The number of poisonous plants commonly found growing wild along the road or planted in people's yards is breathtaking. If you have children (or pets such as dogs), access to these plants puts them at risk. Young children are constantly tempted to put objects in their mouths; colorful berries are particularly enticing. Even older kids, driven by curiosity or urged in a dare, have been known to eat plants that turn out to be toxic.
So many plants are at least mildly toxic, meaning that they may at most give you a tummy ache if you eat too much of them, that it would be impractical to list them all. But for the sake of yard safety, it's a good idea to learn about some of the most poisonous plants you're likely to encounter. These are the plants that are toxic enough to be lethal or to cause serious health problems if eaten in sufficient amounts.
Those bearing colorful berries that are easily accessible pose the greatest danger to curious children. In contrast, it is the underground bulb of the daffodil plant that is poisonous (and young children are unlikely to dig it up and eat it).
Avoid buying these at the garden center or remove them if they're already growing in your yard (especially the weedy ones).
01 of 11
Because pokeweed (Phytolacca americana) was featured in Tony Joe White's popular 1968 song, "Polk Salad Annie," some people have become aware that pokeweed (or simply "poke") has traditionally been eaten in parts of the southern United States. Despite the song title, the more proper way to spell the dish in question is "poke sallet." That's because it's not a salad but rather greens harvested from a young pokeweed plant and cooked as you would spinach.
However, fewer people realize that all parts of this potentially lethal plant are considered poisonous. Those in the South who have traditionally made poke sallet know exactly how to cook it to remove the toxins. If you don't possess such knowledge, you shouldn't be eating any "poke salad." And young children playing in the yard should definitely not be allowed to nibble at pokeweed.
The reason pokeweed plants so often crop up in people's yards is that wild birds eat the berries, then they deposit the seeds, which can sprout up at the edge of a garden or in some neglected area of the landscape.
If you're trying to get rid of pokeweed, be aware that it has a deep, long taproot. You must dig out this taproot entirely to eradicate the plant. Lest new plants should spring up from seed, remove and dispose of any berries produced.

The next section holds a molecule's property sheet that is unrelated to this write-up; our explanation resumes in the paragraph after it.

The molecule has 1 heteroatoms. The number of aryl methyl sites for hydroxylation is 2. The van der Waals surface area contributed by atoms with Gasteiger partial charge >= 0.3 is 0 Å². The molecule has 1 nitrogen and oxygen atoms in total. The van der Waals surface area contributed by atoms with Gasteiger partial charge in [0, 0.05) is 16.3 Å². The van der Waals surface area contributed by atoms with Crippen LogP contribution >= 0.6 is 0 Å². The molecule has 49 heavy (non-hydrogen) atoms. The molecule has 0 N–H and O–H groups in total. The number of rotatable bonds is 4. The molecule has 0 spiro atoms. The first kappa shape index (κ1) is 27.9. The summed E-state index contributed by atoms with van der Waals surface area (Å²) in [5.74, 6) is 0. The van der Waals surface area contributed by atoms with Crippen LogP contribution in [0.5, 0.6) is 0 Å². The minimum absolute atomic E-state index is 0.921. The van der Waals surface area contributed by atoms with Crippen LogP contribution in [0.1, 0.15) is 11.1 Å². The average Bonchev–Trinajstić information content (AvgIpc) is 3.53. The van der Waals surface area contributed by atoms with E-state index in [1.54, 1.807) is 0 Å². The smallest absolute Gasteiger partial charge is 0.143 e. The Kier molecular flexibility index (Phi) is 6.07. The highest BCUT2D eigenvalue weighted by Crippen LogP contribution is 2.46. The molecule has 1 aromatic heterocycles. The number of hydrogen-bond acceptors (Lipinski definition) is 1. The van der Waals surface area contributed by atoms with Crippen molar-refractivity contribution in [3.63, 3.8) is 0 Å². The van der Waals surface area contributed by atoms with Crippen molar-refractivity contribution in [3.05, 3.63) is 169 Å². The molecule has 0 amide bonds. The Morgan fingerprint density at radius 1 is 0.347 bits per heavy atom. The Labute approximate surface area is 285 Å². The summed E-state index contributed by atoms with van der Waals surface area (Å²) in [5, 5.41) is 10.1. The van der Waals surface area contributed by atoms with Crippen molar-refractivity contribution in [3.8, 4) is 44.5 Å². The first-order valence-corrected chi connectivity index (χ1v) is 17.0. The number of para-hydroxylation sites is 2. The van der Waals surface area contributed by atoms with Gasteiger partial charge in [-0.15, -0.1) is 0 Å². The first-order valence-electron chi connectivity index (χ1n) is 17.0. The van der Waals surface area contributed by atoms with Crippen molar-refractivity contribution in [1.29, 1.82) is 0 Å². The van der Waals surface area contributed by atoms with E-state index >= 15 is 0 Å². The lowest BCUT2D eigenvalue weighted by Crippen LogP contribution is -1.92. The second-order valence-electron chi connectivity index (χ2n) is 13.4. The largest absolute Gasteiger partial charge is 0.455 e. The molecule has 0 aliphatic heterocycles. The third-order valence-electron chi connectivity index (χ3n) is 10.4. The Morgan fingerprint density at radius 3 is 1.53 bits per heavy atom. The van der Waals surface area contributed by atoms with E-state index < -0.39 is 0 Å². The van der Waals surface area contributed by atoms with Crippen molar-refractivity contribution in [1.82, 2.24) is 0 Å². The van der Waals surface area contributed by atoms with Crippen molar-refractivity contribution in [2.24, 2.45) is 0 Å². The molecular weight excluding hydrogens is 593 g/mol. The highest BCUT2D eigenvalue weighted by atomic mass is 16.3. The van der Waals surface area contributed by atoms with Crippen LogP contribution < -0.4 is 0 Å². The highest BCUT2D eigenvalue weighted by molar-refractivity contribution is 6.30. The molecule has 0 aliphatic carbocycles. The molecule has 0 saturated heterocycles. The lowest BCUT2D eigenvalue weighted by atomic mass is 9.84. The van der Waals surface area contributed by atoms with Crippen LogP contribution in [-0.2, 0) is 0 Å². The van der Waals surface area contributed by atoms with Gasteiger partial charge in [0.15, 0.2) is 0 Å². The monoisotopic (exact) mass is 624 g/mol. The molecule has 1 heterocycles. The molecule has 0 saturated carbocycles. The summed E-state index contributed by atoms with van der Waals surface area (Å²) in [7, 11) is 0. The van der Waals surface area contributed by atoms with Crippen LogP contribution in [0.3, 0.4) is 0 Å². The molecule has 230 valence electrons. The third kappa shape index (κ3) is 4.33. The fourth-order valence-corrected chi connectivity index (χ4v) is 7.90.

02 of 11
Like pokeweed, Actaea pachypoda, variously called "white baneberry" or "doll's eyes," has reddish-pink stems. All parts of the North American plant are toxic if you eat them in sufficient quantity.
The berries' appearance is responsible for the common name. But toxic berries are not playthings. And even contact with the leaves can cause a skin rash.
Fortunately, doll's eyes are less likely to show up in your yard or along the road than pokeweed; it's a woodland plant. Two other woodland plants native to North America that are also poisonous are white snakeroot (Eupatorium rugosum) and water hemlock (Cicuta maculata).
03 of 11
Bittersweet nightshade belongs to the nightshade family, which is known for being poisonous.
Many yards across North America have some bittersweet nightshade weeds growing in them, typically along a fence. The wild birds eat the berries and distribute the seeds around in their poop.
Children are tempted to eat bittersweet nightshade berries (Solanum dulcamara) because they're so pretty, displaying a bunch of different colors all at once. The berries change color as they mature. Green at the start, then yellow, orange, and finally, red.
Attracted as kids are to the berries of these poisonous plants, it's only a matter of time until they eat a few just to try them. If the amount eaten is small enough, the experience may be relatively harmless. But there's no reason for parents to risk it.
04 of 11
Among shrubs, few have been used more widely in the U.K. and in North America than yew bushes (Taxus). They've been classic landscape plants for some time now, prized for the fact that they aren't fussy about where you plant them and they are tolerant of a variety of soils and sunlight conditions.
All parts of the plants are toxic, except for the flesh of the berry. This exception affords little comfort since the seeds within the berry are poisonous. So, kids can get sick if they eat the berries. Don't grow this poisonous plant around small children if you wish to stay on the safe side.Continue to 5 of 11 below.
05 of 11